11. Unfortunately, from the point of the employer, whoever that was, the notice given was one day short. The Claimant's contract of employment entitled her to two months' notice, expiring on 30 April 2012, or three months' notice, expiring on 31 August 2012, but not on any date in between. If the local authority letter of 29 February was the letter which gave notice of dismissal and so brought her contract to an end, it was one day too late because it was not received until 1 March. Judge Findlay concluded that it was too late and so made an award to the Claimant of the pay to which she should have been entitled in the four months from 1 May to 31 August, £8,104.

12. The question raised by this appeal is fundamentally whether Judge Findlay was right in reaching that conclusion. Mr Meichen, who appeared at one of two hearings before Judge Findlay (there was a review hearing convened at the request of Birmingham City Council because they had not been formally represented at the earlier hearing), submitted that the Claimant's employment was effectively brought to an end on 30 April 2012 by the events which occurred on 28 February 2012. He first of all submitted that the governing body had brought to an end to her contract of employment. To do that, the governing body would have had to have had delegated to it the power which vested in the local authority as employer to terminate the Claimant's employment. Section 101 of the Local Government Act 1972 authorises the local authority to arrange for the discharge of any of their functions:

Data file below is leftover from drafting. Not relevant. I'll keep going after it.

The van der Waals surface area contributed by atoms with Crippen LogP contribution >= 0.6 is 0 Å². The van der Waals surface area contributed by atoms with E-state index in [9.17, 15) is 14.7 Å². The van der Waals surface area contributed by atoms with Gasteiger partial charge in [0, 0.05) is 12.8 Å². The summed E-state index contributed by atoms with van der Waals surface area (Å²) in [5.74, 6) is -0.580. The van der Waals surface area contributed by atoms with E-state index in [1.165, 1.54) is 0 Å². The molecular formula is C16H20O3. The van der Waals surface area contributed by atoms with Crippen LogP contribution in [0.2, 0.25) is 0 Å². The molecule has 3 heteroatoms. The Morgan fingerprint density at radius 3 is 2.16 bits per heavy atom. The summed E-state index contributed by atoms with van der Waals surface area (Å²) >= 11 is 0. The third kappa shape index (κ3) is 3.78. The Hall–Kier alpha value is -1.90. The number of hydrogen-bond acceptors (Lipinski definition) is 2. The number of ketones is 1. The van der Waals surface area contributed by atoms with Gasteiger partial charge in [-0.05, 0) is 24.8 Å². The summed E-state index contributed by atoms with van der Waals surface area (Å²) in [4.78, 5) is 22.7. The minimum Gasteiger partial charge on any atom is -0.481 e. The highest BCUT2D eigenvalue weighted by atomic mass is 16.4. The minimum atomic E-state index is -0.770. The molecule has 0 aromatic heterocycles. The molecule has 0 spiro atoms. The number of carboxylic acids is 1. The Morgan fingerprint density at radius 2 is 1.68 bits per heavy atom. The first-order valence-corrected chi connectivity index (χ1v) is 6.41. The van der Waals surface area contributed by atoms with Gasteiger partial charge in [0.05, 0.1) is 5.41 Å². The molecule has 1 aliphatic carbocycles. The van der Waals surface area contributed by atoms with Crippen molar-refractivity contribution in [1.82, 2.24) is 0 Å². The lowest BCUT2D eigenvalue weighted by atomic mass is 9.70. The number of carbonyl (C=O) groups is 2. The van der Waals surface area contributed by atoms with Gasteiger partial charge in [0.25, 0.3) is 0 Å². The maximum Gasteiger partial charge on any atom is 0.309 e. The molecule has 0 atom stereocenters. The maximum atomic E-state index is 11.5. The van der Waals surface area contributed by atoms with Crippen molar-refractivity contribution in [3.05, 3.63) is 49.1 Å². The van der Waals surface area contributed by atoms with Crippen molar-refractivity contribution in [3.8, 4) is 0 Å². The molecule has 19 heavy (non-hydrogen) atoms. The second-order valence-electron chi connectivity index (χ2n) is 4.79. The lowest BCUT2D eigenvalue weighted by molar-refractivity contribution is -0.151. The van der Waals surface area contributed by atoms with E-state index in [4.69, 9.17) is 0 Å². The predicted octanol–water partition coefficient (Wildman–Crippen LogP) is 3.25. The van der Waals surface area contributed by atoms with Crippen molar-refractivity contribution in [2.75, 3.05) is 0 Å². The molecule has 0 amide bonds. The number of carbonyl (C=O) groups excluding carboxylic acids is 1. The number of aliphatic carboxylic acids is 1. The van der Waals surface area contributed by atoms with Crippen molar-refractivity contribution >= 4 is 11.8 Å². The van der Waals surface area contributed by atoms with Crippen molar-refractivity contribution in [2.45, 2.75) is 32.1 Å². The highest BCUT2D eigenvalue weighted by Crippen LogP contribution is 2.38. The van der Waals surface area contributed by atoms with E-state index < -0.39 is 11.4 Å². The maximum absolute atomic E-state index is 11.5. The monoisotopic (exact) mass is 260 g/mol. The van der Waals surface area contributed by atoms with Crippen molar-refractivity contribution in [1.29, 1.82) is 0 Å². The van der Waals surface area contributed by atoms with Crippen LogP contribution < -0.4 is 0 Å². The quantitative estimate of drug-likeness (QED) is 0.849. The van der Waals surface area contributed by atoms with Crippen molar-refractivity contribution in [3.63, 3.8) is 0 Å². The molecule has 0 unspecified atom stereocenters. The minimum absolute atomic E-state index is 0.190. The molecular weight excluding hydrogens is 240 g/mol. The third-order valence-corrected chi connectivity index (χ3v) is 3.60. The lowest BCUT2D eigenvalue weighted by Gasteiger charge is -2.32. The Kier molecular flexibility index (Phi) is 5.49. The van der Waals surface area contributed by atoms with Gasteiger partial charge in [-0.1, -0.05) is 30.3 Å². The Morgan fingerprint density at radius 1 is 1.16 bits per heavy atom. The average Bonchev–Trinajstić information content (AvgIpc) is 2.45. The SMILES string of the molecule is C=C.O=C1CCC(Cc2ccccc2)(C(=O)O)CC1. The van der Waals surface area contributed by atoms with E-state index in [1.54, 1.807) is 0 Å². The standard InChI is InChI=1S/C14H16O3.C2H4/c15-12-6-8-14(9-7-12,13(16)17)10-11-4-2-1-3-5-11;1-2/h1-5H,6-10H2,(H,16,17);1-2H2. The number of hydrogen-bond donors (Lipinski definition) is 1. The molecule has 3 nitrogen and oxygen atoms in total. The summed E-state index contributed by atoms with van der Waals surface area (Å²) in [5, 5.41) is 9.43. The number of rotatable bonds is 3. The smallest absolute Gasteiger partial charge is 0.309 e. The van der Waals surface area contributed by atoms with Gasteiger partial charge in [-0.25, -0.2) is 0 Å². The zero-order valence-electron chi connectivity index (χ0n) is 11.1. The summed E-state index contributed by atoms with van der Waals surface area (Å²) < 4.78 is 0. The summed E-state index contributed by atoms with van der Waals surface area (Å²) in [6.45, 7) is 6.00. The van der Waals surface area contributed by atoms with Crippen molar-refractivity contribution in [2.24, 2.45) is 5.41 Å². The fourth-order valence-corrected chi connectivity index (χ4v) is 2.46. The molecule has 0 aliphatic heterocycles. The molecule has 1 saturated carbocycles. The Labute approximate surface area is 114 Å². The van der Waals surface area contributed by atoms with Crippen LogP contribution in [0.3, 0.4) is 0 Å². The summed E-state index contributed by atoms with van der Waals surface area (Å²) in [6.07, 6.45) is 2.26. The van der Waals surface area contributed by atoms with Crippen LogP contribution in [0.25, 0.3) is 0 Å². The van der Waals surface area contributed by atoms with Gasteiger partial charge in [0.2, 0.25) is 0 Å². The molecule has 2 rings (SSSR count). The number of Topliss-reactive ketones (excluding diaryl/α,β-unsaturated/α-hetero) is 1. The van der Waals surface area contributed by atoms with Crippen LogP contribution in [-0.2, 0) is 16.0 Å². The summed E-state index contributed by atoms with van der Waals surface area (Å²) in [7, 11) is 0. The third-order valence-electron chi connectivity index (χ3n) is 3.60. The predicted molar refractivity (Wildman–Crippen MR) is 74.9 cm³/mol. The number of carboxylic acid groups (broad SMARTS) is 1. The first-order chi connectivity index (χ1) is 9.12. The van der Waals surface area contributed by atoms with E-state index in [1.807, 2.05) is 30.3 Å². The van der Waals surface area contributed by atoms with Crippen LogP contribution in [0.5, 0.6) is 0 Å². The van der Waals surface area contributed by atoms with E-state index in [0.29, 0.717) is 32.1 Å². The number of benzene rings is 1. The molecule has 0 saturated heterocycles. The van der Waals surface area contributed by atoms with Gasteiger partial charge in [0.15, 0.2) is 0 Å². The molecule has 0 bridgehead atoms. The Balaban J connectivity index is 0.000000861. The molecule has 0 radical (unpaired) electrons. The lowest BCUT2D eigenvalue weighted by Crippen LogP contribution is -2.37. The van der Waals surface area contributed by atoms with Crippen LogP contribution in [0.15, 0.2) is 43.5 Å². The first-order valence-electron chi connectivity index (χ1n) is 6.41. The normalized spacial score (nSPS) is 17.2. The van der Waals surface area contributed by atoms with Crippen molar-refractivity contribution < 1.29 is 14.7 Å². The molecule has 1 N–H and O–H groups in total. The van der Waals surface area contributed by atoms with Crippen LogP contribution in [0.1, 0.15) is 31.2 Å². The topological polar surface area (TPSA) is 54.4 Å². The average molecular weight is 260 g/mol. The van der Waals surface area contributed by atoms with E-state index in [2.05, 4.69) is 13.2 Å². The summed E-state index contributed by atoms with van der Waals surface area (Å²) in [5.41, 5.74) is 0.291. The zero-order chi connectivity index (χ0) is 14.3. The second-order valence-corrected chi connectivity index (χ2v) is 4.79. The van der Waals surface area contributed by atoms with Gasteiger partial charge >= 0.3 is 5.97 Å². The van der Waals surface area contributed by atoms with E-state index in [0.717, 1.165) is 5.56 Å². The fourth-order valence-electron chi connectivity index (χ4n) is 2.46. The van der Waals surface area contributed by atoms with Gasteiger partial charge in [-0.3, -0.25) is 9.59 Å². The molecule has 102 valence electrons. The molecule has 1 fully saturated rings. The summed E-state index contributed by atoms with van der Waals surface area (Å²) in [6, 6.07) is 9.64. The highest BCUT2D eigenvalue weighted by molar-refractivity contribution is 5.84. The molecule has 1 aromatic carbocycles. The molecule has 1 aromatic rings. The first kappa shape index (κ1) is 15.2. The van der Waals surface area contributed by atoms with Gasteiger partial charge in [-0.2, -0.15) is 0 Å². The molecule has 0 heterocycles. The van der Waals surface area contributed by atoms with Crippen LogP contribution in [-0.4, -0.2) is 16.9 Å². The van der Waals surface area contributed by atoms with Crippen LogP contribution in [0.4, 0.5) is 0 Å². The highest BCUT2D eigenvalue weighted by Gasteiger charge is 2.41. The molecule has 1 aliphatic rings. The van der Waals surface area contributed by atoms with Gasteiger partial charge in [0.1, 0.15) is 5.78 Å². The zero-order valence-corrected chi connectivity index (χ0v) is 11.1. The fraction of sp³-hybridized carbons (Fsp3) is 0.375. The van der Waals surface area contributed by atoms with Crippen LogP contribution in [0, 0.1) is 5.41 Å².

"(a) by a committee, a sub-committee or an officer of the authority; or

(b) by any other local authority."

It does not confer power on a local authority to delegate the exercise of any of their functions to third parties, and I have not been referred to any statutory authority for the delegation of the function of dismissing an employee of a local authority to a third-party body such as the governors of a community school. Accordingly, that argument, it seems to me, must fail. Mr Meichen's argument is not aided by the deeming provisions of the 2003 Regulations, which are in terms confined to certain statutory provisions. I will return to their effect later.